Ask anyone who's ever been married and they'll tell you how difficult it is to read between the lines. The same holds true in the tech world, where rumors get started with bits and pieces of information pieced together like a puzzle, but the pieces don't always fit. Such is the case involving AMD's fabrication plants in Germany.
With the chip maker struggling to turn a profit and announcing a restructuring plan to get there, some speculated AMD might be gearing up to sell off some of its Fabs. Then more recently AMD's CEO Dirk Meyer told the Austin Amercian-Statesman that it plans to spin the manufacturing operations off into a separate company with new ownership. Could that be taken as confirmation of an earlier rumor?
It can and it was, but AMD is saying not so fast. Contrary to what The Inq maintains is still true, Drew Prairie, an AMD spokesperson, claims Meyer's comments were referring to how the company manufacturers its wafers, and not indicative of any plans to sell off its Fabs.
So while it appears that AMD's fabrication plants are safe for now, this likely won't be the last bit of speculation involving the chip maker. AMD remains tight-lipped about its restructuring plans and 'asset-smart' strategy, and with the recent departure of Hector Ruiz as CEO, it's anyone's guess what the company might be planning. Any guesses?
Microsoft this week bids farewell to Kevin Johnson, the now former president of its platfroms and services division. During Johnson's tenure, many thought he would one day succeed CEO Steve Ballmer, and together the two of them played a major role in the company's pursuit of Yahoo.
This isn't the first defelction in recent times, as earlier this year Senior VP Steven Berkowitz announced plans to leave Microsoft by the end of the summer. And with Bill Gates having gone into semi-retirement, the face of Microsoft is beginning to look much different than it did just one year ago.
Find out why Johnson's announcement comes ill-timed for Microsoft after the jump. Touché?
With Intel's quad-core mobile chip soon coming to a laptop near you, some are wondering if a four-core chip might be overkill for a mobile platform. The answer is a resounding 'No' and anyone who thinks otherwise automatically loses 100x4 points of geek cred.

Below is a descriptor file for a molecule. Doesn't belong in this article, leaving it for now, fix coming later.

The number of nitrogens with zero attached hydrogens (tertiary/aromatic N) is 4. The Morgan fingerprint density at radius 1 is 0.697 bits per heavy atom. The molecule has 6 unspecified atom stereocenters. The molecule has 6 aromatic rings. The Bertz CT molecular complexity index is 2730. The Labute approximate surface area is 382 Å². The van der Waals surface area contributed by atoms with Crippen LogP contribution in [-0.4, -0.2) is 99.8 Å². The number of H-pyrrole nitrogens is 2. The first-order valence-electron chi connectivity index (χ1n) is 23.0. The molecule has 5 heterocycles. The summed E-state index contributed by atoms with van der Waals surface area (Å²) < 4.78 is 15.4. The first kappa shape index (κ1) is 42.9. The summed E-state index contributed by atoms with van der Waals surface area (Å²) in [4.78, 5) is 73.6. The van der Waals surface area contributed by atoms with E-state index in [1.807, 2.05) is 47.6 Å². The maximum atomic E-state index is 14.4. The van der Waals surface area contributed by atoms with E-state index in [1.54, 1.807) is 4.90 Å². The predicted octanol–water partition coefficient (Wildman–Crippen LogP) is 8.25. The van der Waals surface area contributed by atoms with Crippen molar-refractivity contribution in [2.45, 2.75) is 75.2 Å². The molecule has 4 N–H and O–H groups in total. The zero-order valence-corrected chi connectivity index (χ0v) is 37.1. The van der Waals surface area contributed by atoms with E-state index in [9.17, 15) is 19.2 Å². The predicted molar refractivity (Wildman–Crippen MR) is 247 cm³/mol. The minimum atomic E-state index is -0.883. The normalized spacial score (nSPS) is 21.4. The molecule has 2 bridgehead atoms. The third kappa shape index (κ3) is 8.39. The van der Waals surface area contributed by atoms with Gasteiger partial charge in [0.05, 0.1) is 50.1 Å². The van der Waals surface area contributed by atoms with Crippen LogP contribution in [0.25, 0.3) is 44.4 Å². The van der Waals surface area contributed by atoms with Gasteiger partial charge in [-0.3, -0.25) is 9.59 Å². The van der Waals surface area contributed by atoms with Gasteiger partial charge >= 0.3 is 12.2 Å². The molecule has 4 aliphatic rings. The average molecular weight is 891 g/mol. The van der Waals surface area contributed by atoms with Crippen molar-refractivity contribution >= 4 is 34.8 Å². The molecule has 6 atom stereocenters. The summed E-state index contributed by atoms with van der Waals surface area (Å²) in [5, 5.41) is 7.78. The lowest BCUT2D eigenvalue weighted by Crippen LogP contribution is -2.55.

Okay, that might be a bit harsh, particularly since there are compelling reasons to support such blasphemous thoughts. While it's difficult to fathom ever having too much computing power, even desktop owners are still waiting for that killer app that will make everyone ditch their dual-core processor in favor of a quad. Moving to a mobile platform, wasted horsepower becomes even more of an issue as OEMs try to deal with heat dissipation, battery life, and the grand-daddy of them all, cost.
Nevertheless, there will be a market for four-core chips. Kelt Reeves, president of Falcon Northwest, says quad-core mobile chips are "definitely not" overkill, noting that the boutique OEM has been "putting quad-processors in (laptops) for a long time."
Details about some of Intel's upcoming quad-core mobile chips - like the Core 2 Extreme X9100 - are floating around the web, but others have yet to go public. Citing un-named sources, Cnet claims system vendors may start disclosing more details as soon as August 11. Will anyone care, or is dual-core still good enough for a laptop?
Have you ever run into an old ex-girlfriend only to realize she's nothing the way you remembered? Or fired up that retro-game and wondered what you found so appealing about it in the first place? Every once in awhile a blast from the past (like bringing WarGames back to theaters) will make a worthwhile comeback, but more often than not, old relics are best left buried, and Albatron might be finding this out.
Earlier this month the company let it be known it would be bringing Nvidia's 8-series videocards in 8400, 8500, and 8600 trim to the PCI bus, but those plans have hit a snag and it might be awhile before we see another PCI videocard. Even though the PCI bus has been around since close to the dawn of time, not all motherboards stick to the same signaling implementation for the PCI interface, and Albatron fears that compatibility with different motherboards could become a problem.
Sam Nada, Albatron's International PR representative, says the company's engineers are working on optimizing the BIOS to ensure a smooth rollout, but it will be a couple of weeks before the new Retrotechnology cards make a debut. But what's a couple of weeks if you've already staved off the upgrade bug for this long?
While the rest of the computing world inexplicably refuses to see a market for performance hard drives spinning faster than 7,200RPM, Western Digital is finding new segments for its flagship 10,000RPM Velociraptor. The company announced today it's shrinking the stupid-fast drive down to a 2.5-inch form factor for use in blade servers and 1U and 2U servers.